Fake IDs and the Milwaukee bar scene, then and now
Matt Olson remembers a cold evening about 10 years ago, working the door at The Nomad World Pub, when he carded a group of younger patrons, including a "big jock guy" and a girl who appeared to be several years younger than 21.
"I look over the 17-year-old's ID, and it was definitely not her," recalls Olson. "She gave me these puppy eyes and big smile trying to look like whoever was on the ID. I told her that that was obviously not her and I am taking the ID."
Olson, who now bartends at The Highbury, says he took her ID, only to have the big jock guy get confrontational.
"So while he is yelling at me and basically threatening me, he is not noticing the large group of regulars that are congregating behind him. He eventually turns around and notices about five guys the same size if not bigger than he standing right behind him waiting for him to do something. He then turns to me and says, 'You're Lucky!' and leaves."
Joseph Gagliano, who worked at Fitzgibbons Pub in 2001, recalls another case of mistaken identity.
"A young lady tried to get a drink using my sister's ID," he says. "My sister had given her the ID when she turned 21. I explained to the young lady my sister is 5'11" and she was no more than 5'3". She still tried to talk her way in."
Going father back, the stories get even more ridiculous.
Kelly Allen remembers working at L.A. Freeway in the '80s when a patron left his wallet on the bar before heading back to his table. "When I checked the wallet for identification I found his real ID. When I called out his real name he was terrified, grabbed his wallet and ran.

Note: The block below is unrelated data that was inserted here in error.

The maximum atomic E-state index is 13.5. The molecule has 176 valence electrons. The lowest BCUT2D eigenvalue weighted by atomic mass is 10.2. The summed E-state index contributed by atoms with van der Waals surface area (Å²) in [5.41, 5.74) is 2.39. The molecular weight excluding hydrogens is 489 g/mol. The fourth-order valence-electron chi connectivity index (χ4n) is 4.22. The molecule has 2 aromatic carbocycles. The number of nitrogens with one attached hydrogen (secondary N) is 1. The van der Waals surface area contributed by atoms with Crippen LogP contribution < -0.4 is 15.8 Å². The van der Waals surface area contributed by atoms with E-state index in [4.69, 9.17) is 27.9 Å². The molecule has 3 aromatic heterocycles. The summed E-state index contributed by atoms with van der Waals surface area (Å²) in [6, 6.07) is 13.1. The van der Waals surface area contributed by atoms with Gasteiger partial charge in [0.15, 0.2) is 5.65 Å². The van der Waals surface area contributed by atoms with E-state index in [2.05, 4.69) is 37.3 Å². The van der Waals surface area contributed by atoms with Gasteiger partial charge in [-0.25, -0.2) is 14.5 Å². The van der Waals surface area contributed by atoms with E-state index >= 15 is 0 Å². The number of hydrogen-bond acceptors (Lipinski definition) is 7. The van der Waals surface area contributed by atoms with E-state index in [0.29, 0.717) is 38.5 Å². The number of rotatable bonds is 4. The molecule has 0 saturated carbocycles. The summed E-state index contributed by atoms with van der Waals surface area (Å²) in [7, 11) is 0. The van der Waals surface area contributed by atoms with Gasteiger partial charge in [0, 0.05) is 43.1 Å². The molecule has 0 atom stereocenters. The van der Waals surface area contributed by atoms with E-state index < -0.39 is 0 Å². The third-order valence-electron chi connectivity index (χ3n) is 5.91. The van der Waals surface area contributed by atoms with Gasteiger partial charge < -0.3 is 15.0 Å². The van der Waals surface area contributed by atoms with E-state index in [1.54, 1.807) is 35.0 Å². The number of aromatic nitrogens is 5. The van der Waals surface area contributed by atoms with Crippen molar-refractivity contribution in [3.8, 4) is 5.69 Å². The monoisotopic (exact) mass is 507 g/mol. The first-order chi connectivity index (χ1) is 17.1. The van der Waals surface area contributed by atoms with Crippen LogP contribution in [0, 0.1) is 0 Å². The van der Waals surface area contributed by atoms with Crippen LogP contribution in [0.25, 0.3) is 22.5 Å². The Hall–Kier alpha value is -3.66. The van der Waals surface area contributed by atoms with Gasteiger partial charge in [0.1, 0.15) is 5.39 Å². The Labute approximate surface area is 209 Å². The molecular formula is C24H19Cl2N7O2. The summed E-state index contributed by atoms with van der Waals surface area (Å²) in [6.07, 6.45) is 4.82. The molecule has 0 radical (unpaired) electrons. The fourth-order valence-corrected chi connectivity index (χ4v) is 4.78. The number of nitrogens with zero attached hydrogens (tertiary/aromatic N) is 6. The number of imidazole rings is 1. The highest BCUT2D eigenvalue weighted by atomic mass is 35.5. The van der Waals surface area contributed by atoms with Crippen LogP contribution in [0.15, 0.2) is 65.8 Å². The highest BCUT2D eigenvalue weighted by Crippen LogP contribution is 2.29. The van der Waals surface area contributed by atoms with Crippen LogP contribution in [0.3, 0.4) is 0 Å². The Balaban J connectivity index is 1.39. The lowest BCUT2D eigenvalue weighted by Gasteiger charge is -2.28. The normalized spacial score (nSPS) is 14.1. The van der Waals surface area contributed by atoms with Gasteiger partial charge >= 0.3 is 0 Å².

"Also, when working at Henry's on Downer, a young man handed me an ID that was his older brother's, who was one of my best friends in high school," says Allen. "He was shocked when I called him by his real name ... I actually let him stay."
And bartender Chip Bush's favorite Wisconsin fake ID story actually happened when working in college in Ohio. He had come to expect underage patrons at his pub, and when carding two guys at the corner of the bar, he noticed something fishy.
"The first guy hands me his ID, and it passes muster," recalls Bush. "The second guy though, hands me an abomination that apparently was supposed to be a Wisconsin driver's license. I guess he thought it would be safe to use, as Wisconsin was four states away, and 90 percent of the students at this school were from Ohio. And the last thing he counted on was that the person serving him would actually be from Wisconsin and would know what a Wisconsin ID was supposed to look like."
Bush pulled out his own ID for comparison. "Finally accepting defeat, he admitted that it was a fake. In the end though, I let him hang on to it since he and his friend were quiet and polite, and not a couple of obnoxious fraternity types. I just told him that I had better not ever see that ID again, because the next time I would be confiscating it."
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I don't quite understand the out of town id concept. Do these bartenders give extra scrutiny to out of towners trying to drink? Doesn't seem to friendly to me.
Back in the late '70's I was bartending for my neighbor Dave Pump at the Road House in Tosa and guy came in for a sixer of Miller to go. I asked for his ID and and he pulled out that little cardboard card you get when when you buy a new wallet... with "Name" "Address" "Date of Birth" etc., each followed by a blank line for you to write in your info. I laughed so hard I almost let him have the beer. Almost.
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